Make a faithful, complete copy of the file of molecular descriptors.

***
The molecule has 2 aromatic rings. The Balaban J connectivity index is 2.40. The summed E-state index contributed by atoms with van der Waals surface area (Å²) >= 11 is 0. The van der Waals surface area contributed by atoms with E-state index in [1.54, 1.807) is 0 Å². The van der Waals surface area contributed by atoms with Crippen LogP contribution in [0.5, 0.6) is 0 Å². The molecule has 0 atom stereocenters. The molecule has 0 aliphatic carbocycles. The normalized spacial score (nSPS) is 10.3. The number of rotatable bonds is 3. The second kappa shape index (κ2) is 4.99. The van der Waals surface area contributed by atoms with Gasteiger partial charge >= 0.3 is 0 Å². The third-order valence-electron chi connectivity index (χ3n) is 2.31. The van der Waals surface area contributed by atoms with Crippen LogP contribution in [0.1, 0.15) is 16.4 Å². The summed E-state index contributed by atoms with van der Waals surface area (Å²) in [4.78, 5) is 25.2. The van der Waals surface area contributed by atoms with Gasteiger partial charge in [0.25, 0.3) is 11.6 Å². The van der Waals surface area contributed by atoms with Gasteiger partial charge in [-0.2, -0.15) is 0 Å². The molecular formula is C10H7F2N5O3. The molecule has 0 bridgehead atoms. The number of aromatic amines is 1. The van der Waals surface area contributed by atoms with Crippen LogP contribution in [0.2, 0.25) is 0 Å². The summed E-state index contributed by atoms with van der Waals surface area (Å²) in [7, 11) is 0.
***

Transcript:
The molecule has 2 aromatic rings. The Balaban J connectivity index is 2.40. The summed E-state index contributed by atoms with van der Waals surface area (Å²) >= 11 is 0. The van der Waals surface area contributed by atoms with E-state index in [1.54, 1.807) is 0 Å². The van der Waals surface area contributed by atoms with Crippen LogP contribution in [0.5, 0.6) is 0 Å². The molecule has 0 atom stereocenters. The molecule has 0 aliphatic carbocycles. The normalized spacial score (nSPS) is 10.3. The number of rotatable bonds is 3. The second kappa shape index (κ2) is 4.99. The van der Waals surface area contributed by atoms with Gasteiger partial charge >= 0.3 is 0 Å². The third-order valence-electron chi connectivity index (χ3n) is 2.31. The van der Waals surface area contributed by atoms with Crippen LogP contribution in [0.1, 0.15) is 16.4 Å². The summed E-state index contributed by atoms with van der Waals surface area (Å²) in [4.78, 5) is 25.2. The van der Waals surface area contributed by atoms with Gasteiger partial charge in [0.25, 0.3) is 11.6 Å². The van der Waals surface area contributed by atoms with Gasteiger partial charge in [-0.2, -0.15) is 0 Å². The molecular formula is C10H7F2N5O3. The molecule has 0 bridgehead atoms. The number of aromatic amines is 1. The van der Waals surface area contributed by atoms with Crippen LogP contribution in [0.2, 0.25) is 0 Å². The summed E-state index contributed by atoms with van der Waals surface area (Å²) in [7, 11) is 0.